The first impression is of more sound coming into the players face (and ears). And that's true, because there is now a sound hole right there almost aimed at him or her. If that were all, it would be a significant improvement in itself, because after all, the player needs to hear the instrument as much as anybody does. But that's not all. It's louder out front too—significantly louder. And it's a full and complete loudness, not just horsepower.
How does it work? I don't really know, but I'll tell you something that happened when I was making the first prototype. I had the instrument all built and was fretting it, hammering in the frets above the 12th fret, steadying the guitar with my left hand on the neck, and there was a strong, gusty breeze puffing on my wrist with each whack of the hammer. That got me curious, so I found a Bic lighter and cranked it all the way up, practically a torch, held the flame next to one of the auxiliary sound hole and gave the top a quick thump with the side if my thumb. Poof! That flame was gone. Of course. But now I get it—the guitar is an air pump. I suppose I knew that before, but now I really know it. Sooo, thinking about a guitar with just one normal sound hole, and seeing it as a sort of diaphragm pump, it's clear that there is an"air flow" bottleneck there at the sound hole, and for that instant while a column of air is moving out it actually prevents air from moving in, and visa versa. This causes a temporary vacuum or pressure to occur inside the instrument. If you open up a hole somewhere else, you free the top up, just like opening the vent hole on a gas can. This implies that the hole could be anywhere, but in by locating it in the guitar's shoulder region the player gets the enjoyment of the sound right in his or her ear.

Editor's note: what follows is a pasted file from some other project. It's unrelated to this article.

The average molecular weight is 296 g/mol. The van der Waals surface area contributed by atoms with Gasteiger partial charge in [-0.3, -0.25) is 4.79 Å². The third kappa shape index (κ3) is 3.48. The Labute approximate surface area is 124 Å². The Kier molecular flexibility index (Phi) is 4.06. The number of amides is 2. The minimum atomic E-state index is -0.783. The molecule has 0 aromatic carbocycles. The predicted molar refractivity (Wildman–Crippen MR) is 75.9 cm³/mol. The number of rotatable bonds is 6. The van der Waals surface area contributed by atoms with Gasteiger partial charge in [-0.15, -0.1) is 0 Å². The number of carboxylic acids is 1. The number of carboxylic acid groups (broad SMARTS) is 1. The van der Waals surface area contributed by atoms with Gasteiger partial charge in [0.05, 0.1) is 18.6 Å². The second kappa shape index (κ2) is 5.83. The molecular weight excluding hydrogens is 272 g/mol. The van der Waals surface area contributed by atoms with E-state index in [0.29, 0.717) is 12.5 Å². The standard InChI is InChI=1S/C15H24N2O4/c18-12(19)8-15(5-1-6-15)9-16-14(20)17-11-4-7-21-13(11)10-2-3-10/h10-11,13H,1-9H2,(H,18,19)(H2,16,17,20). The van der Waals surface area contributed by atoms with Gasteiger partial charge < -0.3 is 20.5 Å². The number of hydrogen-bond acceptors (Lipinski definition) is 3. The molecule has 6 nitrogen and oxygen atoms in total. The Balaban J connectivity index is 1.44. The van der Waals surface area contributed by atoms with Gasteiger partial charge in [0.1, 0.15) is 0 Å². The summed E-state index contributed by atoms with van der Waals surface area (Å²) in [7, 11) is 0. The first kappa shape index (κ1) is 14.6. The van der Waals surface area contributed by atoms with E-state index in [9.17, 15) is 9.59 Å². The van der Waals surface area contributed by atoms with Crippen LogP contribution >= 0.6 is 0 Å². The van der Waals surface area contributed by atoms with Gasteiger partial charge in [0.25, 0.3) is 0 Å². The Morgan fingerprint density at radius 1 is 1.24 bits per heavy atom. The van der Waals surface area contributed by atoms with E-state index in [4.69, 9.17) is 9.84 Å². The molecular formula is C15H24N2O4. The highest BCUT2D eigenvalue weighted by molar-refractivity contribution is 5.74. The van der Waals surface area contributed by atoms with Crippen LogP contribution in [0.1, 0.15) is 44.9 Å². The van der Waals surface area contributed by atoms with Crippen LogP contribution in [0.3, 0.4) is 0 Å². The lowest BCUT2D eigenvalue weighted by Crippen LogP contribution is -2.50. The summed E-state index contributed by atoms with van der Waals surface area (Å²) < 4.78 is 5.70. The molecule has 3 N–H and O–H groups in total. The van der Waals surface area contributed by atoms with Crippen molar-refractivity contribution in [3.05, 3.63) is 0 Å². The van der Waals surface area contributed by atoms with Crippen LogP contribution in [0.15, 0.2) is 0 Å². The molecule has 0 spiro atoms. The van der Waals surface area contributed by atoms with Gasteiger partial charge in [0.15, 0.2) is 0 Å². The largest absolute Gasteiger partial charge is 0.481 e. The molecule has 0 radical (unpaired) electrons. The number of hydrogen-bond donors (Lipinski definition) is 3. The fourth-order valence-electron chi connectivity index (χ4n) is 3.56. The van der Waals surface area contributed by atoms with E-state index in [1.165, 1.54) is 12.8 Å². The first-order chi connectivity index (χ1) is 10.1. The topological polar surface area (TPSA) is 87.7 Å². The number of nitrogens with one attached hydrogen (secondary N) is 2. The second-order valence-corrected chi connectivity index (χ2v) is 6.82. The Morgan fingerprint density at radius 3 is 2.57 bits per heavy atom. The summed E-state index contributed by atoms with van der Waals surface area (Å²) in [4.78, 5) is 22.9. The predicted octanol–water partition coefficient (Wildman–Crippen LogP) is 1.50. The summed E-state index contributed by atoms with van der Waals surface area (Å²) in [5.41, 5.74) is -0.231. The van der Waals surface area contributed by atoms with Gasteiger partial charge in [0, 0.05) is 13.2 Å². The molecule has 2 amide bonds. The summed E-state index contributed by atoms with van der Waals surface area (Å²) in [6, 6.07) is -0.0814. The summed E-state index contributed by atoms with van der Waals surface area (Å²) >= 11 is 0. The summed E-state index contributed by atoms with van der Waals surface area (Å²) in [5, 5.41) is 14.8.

As for the wide fans, I have a little harder time explaining it, but the proof is in the sound. These 3 wide braces offer a large surface to control the doming of the top, and through the nature of lamination they offer a great deal of strength with very little mass. This spreads the control of the soundboard more evenly and seems to give a very responsive top, offering the player the ability to mold the sound coming out of the instrument.